Archaeologists set to work excavating the site at the Convent of the Jacobins in Rennes, France in 2014. The site contained roughly 800 graves and five coffins—one of which contained a surprising discovery.
When they pried open the fifth coffin, the team found the well-preserved, 350-year-old body of noblewoman Louise de Quengo. The remains were so securely intact that the body was still fully clothed in a wool dress, cape, bonnet, and shoes.
Perhaps even more remarkably, the team was able to identify the body because of inscriptions on a nearby lead reliquary containing the heart of her husband, Toussaint de Perrien, Knight of Brefeillac, who died in 1649. De Quengo died a few years later in 1656. She was in her 60s.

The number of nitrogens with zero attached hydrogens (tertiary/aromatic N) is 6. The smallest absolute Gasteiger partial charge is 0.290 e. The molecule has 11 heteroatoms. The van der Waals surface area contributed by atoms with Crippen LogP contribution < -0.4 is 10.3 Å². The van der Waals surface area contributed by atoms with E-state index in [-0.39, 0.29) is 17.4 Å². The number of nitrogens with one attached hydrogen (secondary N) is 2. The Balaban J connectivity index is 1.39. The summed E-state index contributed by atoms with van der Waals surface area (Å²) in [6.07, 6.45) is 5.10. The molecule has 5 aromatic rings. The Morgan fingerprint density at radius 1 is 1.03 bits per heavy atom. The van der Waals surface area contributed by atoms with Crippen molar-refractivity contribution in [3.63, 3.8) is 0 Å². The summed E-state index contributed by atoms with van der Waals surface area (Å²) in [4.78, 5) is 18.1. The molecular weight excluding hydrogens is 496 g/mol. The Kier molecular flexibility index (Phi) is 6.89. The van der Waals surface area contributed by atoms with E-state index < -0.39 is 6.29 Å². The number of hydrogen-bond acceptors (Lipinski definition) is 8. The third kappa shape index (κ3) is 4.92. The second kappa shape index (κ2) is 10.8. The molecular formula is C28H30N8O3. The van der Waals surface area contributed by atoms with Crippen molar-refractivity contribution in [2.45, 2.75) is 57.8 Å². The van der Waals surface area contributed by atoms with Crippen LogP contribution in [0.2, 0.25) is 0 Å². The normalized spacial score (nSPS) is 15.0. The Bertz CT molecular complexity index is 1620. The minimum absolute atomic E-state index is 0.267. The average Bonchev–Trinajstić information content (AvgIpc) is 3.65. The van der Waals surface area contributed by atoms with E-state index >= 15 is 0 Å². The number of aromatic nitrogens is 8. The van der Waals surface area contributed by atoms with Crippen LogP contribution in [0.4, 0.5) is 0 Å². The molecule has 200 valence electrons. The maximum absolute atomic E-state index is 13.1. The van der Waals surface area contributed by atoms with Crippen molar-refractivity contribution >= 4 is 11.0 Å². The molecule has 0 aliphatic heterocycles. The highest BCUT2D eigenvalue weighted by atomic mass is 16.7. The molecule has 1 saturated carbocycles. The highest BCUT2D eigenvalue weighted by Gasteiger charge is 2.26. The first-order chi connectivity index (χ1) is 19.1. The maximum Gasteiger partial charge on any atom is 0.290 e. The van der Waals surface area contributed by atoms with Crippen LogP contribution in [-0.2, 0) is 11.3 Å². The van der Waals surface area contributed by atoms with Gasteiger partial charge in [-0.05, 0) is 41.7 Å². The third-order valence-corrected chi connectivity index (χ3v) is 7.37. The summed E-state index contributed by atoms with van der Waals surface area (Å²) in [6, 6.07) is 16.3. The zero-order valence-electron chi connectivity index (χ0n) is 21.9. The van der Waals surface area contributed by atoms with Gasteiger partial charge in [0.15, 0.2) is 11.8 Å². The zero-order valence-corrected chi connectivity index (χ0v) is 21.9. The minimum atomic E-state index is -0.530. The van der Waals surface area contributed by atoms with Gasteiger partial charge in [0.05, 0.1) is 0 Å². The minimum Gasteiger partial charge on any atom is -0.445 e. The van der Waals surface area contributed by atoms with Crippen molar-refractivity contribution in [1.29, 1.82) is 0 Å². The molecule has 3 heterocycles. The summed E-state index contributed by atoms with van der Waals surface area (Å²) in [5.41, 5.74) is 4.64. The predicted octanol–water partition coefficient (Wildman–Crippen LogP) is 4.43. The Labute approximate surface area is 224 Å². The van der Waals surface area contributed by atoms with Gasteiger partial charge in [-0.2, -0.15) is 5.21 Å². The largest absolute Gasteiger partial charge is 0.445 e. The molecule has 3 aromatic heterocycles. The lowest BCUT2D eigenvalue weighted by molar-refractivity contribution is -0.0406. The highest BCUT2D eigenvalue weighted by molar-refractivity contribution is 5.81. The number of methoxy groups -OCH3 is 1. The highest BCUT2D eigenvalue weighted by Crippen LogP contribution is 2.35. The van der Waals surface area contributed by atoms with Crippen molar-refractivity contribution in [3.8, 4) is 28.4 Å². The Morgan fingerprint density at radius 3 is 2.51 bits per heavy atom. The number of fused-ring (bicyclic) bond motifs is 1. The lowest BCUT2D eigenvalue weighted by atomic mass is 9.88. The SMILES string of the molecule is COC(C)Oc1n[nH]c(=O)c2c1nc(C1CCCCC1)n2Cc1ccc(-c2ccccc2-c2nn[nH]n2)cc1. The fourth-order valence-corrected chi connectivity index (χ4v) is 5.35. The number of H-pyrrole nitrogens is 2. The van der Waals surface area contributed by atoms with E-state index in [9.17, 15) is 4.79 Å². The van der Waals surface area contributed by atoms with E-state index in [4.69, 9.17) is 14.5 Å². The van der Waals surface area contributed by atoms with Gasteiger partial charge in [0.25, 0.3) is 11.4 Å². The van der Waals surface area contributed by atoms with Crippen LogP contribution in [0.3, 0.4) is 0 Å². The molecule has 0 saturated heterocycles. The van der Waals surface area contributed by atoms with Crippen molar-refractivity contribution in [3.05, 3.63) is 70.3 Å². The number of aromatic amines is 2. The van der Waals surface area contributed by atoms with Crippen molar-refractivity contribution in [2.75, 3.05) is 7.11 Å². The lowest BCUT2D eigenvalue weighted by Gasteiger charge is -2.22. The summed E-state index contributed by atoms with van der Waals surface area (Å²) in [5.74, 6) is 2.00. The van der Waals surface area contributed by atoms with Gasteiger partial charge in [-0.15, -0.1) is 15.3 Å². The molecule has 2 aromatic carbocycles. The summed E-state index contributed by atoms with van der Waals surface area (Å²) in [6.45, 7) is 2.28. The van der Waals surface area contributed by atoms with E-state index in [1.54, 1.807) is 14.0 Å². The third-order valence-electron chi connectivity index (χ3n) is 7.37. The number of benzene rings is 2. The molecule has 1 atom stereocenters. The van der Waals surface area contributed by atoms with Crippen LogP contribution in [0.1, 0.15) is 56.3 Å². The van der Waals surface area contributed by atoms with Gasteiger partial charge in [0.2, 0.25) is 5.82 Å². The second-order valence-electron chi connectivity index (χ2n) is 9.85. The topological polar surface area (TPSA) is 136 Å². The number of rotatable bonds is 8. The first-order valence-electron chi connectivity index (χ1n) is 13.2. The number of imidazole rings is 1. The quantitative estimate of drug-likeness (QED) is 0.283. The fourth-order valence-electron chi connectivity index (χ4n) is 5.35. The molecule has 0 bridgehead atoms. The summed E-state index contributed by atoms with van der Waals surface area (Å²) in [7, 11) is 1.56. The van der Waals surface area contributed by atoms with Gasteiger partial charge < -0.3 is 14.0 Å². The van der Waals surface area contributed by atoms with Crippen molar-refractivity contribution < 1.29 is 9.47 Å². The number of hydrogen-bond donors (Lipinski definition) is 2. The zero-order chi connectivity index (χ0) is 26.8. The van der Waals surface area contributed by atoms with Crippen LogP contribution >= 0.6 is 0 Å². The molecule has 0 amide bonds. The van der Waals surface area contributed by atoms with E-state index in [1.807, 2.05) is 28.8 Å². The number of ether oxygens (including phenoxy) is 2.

While the hermetically sealed coffin kept the body well-maintained for hundreds of years, the team knew that state would begin to deteriorate immediately in the open air.
Archaeologist Rozenn Colleter, of the National Institute for Preventative Archaeological Research, told The Guardian, “But we had to move quickly because once the coffin was opened it sets off the decomposition process again after 350 years. We had 72 hours to bring the body down to four degrees to preserve everything.”
An autopsy showed De Quengo had kidney stones and “lung adhesions,” and scientists believed she died from an infection. Her heart, like her husband's, had been removed.
De Quengo was later reburied in Rennes.